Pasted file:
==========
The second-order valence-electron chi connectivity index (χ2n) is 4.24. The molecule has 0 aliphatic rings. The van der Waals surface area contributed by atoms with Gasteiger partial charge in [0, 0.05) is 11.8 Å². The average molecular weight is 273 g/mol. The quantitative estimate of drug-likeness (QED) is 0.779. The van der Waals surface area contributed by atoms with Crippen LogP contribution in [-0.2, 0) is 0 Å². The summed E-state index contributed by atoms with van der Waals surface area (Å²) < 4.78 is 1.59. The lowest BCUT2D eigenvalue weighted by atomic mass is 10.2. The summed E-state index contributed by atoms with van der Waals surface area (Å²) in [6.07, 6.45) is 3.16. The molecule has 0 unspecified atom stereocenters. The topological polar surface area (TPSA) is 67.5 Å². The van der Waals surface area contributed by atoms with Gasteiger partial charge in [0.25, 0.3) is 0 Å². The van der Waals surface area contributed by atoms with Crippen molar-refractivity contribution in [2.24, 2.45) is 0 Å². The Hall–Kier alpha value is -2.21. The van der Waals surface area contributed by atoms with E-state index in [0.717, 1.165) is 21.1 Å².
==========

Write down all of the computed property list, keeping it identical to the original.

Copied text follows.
The second-order valence-electron chi connectivity index (χ2n) is 4.24. The molecule has 0 aliphatic rings. The van der Waals surface area contributed by atoms with Gasteiger partial charge in [0, 0.05) is 11.8 Å². The average molecular weight is 273 g/mol. The quantitative estimate of drug-likeness (QED) is 0.779. The van der Waals surface area contributed by atoms with Crippen LogP contribution in [-0.2, 0) is 0 Å². The summed E-state index contributed by atoms with van der Waals surface area (Å²) < 4.78 is 1.59. The lowest BCUT2D eigenvalue weighted by atomic mass is 10.2. The summed E-state index contributed by atoms with van der Waals surface area (Å²) in [6.07, 6.45) is 3.16. The molecule has 0 unspecified atom stereocenters. The topological polar surface area (TPSA) is 67.5 Å². The van der Waals surface area contributed by atoms with Gasteiger partial charge in [0.25, 0.3) is 0 Å². The van der Waals surface area contributed by atoms with Crippen molar-refractivity contribution in [2.24, 2.45) is 0 Å². The Hall–Kier alpha value is -2.21. The van der Waals surface area contributed by atoms with E-state index in [0.717, 1.165) is 21.1 Å².